An original thought, which none of the other newspapers pointed out.
Water Purity And Availability
New York City is supplied with drinking water by the protected Catskill Mountainswatershed. As a result of the watershed’s integrity and undisturbed natural water filtration system, New York is one of only four major cities in the United States the majority of whose drinking water is pure enough not to require purification by water treatment plants. The city’s municipal water system is the largest in the United States, moving over one billion gallons of water per day. The Croton Watershed north of the city is undergoing construction of a $3.2 billion water purification plant to augment New York City’s water supply by an estimated 290 million gallons daily, representing a greater than 20% addition to the city’s current availability of water. The ongoing expansion of New York City Water Tunnel No. 3, an integral part of the New York City water supply system, is the largest capital construction project in the city’s history, with segments serving Manhattan and the Bronx completed, and with segments serving Brooklyn and Queens planned for construction in 2020. In 2018, New York City announced a $1 billion investment to protect the integrity of its water system and to maintain the purity of its unfiltered water supply.
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Is The New York Times A Liberal Newspaper
Dan Okrent, the NYT Public Editor, asks and answers a question to which the answer is rather obvious : Is The New York Times a Liberal Newspaper?
My excerpt is long enough the portions I skipped are simply Okrent taking a tour of the paper and giving examples of the liberal bias of the paper.
Frankly, as Okrent himself notes, this is all rather obvious. Its also perfectly legitimate. All newspapers, anywhere, are biased in their coverage. The idea that papers should be objective is a relatively new one, going back a century or so and, ironically, associated with the New York Times. The earliest papers in the Republic, though, were unabashedly partisan. Further, they didnt even pretend to be fair in their coverage.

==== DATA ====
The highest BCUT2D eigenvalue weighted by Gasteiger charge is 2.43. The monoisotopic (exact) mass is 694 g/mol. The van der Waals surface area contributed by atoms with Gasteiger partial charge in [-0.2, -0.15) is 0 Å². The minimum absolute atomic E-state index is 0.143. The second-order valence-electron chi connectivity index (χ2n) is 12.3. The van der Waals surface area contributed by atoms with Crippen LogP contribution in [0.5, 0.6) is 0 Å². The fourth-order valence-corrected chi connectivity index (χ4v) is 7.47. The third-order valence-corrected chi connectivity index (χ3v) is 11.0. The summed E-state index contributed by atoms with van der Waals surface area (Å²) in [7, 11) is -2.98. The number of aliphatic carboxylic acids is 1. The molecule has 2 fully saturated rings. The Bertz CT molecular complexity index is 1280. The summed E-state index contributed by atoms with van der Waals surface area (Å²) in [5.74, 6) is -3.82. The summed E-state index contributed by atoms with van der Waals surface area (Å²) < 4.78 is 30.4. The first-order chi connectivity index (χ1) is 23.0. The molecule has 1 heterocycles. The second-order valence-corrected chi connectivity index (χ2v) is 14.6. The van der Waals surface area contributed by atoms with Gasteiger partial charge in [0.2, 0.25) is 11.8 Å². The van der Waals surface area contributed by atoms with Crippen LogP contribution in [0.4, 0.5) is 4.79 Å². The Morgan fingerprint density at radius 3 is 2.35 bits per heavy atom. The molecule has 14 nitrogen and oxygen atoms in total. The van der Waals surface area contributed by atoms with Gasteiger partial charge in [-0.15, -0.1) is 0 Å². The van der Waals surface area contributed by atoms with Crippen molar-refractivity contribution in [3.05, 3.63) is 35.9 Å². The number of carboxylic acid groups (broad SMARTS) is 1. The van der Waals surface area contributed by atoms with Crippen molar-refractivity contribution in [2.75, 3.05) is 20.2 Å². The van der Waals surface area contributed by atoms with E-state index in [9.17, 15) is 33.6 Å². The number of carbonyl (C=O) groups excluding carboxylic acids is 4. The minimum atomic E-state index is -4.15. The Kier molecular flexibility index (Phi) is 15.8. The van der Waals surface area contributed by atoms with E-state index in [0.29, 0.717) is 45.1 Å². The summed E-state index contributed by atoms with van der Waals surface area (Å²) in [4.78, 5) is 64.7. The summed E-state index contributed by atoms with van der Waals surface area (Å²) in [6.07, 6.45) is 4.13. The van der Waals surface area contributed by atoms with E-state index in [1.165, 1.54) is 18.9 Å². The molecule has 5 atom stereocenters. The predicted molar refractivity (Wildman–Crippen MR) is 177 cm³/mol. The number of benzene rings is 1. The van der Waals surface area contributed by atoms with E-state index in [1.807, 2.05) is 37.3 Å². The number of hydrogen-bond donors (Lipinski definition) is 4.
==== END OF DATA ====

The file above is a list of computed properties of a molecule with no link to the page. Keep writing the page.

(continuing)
Aside from ideology and partisanship, reportage is filtered through the lens of publishers and editors with worldviews who, even if not particularly political, have to make judgments about what is important as well as how important the things important enough to cover are . My only problem is when the paper pretends otherwise.
Among the early risers reacting to this story:
- Betsy Newmark: I wonder if the Times editors are paying attention.
Using A Journal Search
In the results, locate an option where the date shows 1857- or view this Catalog record. Under Online Access, see electronic access options and time span covered for each option.
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Washington Post Free To Edu
- Feds, military and students can have free access to Washington Post digitalBy Josh Hicks September 9, 2013
The Washington Post started an online paywall system in June, but the organization now offers free digital access for federal employees, military personnel and students in higher education.
The new policy, which began last month, is an extension of the companys original paywall plan, which provided access to people in government, the military, and education while at work or on campus. Now those readers can view the Web site anywhere at no cost by logging in with their .gov, .mil and .edu e-mail addresses.
Instructions for signing up are available on the Posts registration page.
The Post paywall, technically known as a metered subscription model, limits all other non-paying readers to 20 free online articles or other items per month. After that, they have to subscribe using one of three options: check the current prices.
Why Should I Subscribe To New York Times
The New York Times stands out from other publications because of its in-depth journalism. The New York Times is also used by all those digital media and news outlets. The article can be seen on various podcasts and even on YouTube channels, where it is discussed in the context of the New York Times.
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Response To Election Of Donald Trump